[Ppnews] A Kafkaesque Deportation
Political Prisoner News
ppnews at freedomarchives.org
Wed Oct 21 11:43:22 EDT 2009
October 21, 2009
Conviction at Center of Philadelpha Political Controversy
A Kafkaesque Deportation
By LINN WASHINGTON, Jr.
Julio Maldonado faces flying into an uncertain
future if federal authorities succeed in
deporting this former construction worker to
Peru, the South American country he left
39-years-ago as a three-year-old child.
Maldonado faces deportation due to dictates of
the 1996 Illegal Immigration Reform and Immigrant Responsibility Act (IIRIRA).
This law requires expulsion of both illegal
immigrants and legal aliens like Maldonado who have criminal records.
Maldonados predicament is truly Kafkaesque from
the circumstances producing his criminal record
to the fact that federal authorities imprisoned
him for four years based on his refusal to sign his deportation papers.
Maldonado resisted the deportation stressing he
was wrongfully convicted, a claim supported by
medical evidence, a jurys verdict and a judicial ruling.
The case involving Maldonado and his cousin Denis
Calderon has become a mini-controversy in
Philadelphia, Pa, the city where they were convicted in 1997.
The prosecutor who convicted these cousins Seth
Williams is widely recognized as front-runner
in this years race to become Philadelphias next
District Attorney. If the highly qualified
Williams wins the November election as expected,
he will become the first African-American elected
as Philadelphias top prosecutor.
Williams terms the predicament of Maldonado and
Calderon (who also faces deportation to Peru)
unfortunate but Williams vigorously denies that
their convictions constitute a miscarriage of justice.
What I did in that case was stand up for the
victim! Williams said recently. Maldonado and Calderon were found guilty.
An advocate for Maldonado/Calderon, their cousin
Maria Rolon, decries the convictions and
deportation of her kin as unjust persecution.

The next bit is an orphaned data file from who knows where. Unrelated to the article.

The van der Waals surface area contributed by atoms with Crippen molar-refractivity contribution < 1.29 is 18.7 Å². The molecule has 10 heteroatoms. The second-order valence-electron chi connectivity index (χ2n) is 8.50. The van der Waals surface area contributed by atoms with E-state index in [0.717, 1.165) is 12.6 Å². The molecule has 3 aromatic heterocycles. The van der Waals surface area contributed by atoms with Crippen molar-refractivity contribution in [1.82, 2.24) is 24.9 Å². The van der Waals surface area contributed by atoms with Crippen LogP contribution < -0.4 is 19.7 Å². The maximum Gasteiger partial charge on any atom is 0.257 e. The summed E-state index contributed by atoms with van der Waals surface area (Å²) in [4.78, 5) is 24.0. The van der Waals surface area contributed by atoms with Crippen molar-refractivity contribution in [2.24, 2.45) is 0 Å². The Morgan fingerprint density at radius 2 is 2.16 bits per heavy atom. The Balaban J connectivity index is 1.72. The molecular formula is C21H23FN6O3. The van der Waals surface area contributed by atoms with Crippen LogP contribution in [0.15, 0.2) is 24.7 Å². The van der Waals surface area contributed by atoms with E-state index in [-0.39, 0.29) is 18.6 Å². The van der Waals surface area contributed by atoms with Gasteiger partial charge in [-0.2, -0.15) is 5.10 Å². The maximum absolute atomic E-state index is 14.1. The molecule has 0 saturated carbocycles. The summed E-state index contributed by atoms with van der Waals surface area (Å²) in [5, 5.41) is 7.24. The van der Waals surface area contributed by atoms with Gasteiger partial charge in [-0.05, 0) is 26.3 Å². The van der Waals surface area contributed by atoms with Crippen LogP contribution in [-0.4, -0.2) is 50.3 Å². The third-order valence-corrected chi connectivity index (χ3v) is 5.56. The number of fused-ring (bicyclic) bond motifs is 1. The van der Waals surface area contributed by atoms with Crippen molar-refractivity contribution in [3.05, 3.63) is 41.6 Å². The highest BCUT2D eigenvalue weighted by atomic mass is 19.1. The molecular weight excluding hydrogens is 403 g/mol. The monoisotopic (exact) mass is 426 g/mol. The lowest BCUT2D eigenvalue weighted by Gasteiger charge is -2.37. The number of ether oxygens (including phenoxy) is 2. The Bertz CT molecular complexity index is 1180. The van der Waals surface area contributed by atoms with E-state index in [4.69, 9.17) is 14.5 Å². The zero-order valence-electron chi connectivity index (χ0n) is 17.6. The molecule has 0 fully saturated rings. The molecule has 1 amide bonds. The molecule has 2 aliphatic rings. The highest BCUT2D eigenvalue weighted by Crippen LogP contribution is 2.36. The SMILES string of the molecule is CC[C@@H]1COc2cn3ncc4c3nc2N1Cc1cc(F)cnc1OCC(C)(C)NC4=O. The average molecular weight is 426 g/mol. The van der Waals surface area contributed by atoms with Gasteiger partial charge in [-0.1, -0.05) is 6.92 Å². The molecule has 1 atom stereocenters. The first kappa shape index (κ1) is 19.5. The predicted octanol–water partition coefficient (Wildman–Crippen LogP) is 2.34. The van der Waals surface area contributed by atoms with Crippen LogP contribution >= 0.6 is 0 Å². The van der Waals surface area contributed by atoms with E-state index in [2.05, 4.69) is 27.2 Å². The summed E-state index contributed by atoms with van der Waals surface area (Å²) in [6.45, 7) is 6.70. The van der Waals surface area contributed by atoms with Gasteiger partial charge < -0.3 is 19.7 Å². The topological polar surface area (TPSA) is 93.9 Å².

They were the victims of a hate crime and have
been discriminated against since then, said
Rolon, whose advocacy actions include creating a
In August 1996 Maldonado and Calderon were
attacked in the Oxford Circle section of
Northeast Philadelphia by a crowd of drunken
white males shouting racist slurs.
Maldonado, who lived in New York City at the
time, was visiting Calderon who lived in Oxford
Circle, the only Latino family in a predominately white area.
When the cousins walked towards a neighborhood
bar to buy a beer, crowd members confronted them,
shouting anti-black slurs, mistakenly thinking they were African-American.
When Calderon told crowd members that he and
Maldonado were Latinos the slurs shifted from
N-word based to anti-Hispanic epithets. As the
cousins retreated towards Calderons home members
of the crowd chased them, raining beer bottles on them before pouncing.
During that attack, one member of the crowd,
18-year-old Christian Saladino, collapsed and was
hospitalized comatose. Police arrested the
cousins after crowd members told police the
cousins attacked them and pounded Saladino with metal objects.
Police did not lodge any charges against any of
the drunken attackers who freely admitted using
racist slurs, throwing bottles and battling with the cousins.
Calderon says one drunk slugged him as he talked
with a policeman and the officer ignored that
assault. Yet when Calderon sought to hit that
attacker, the policeman handcuffed Calderon.
Seemingly biased police enforcement in racially
charged incidents is a recurring problem in the
predominately white Northeast section of
Philadelphia. Rolon said police and prosecutors
also ignored the intense intimidation unleashed
on neighbors supportive of Calderon.
While Seth Williams currently characterizes that
1996 clash as a street fight between a large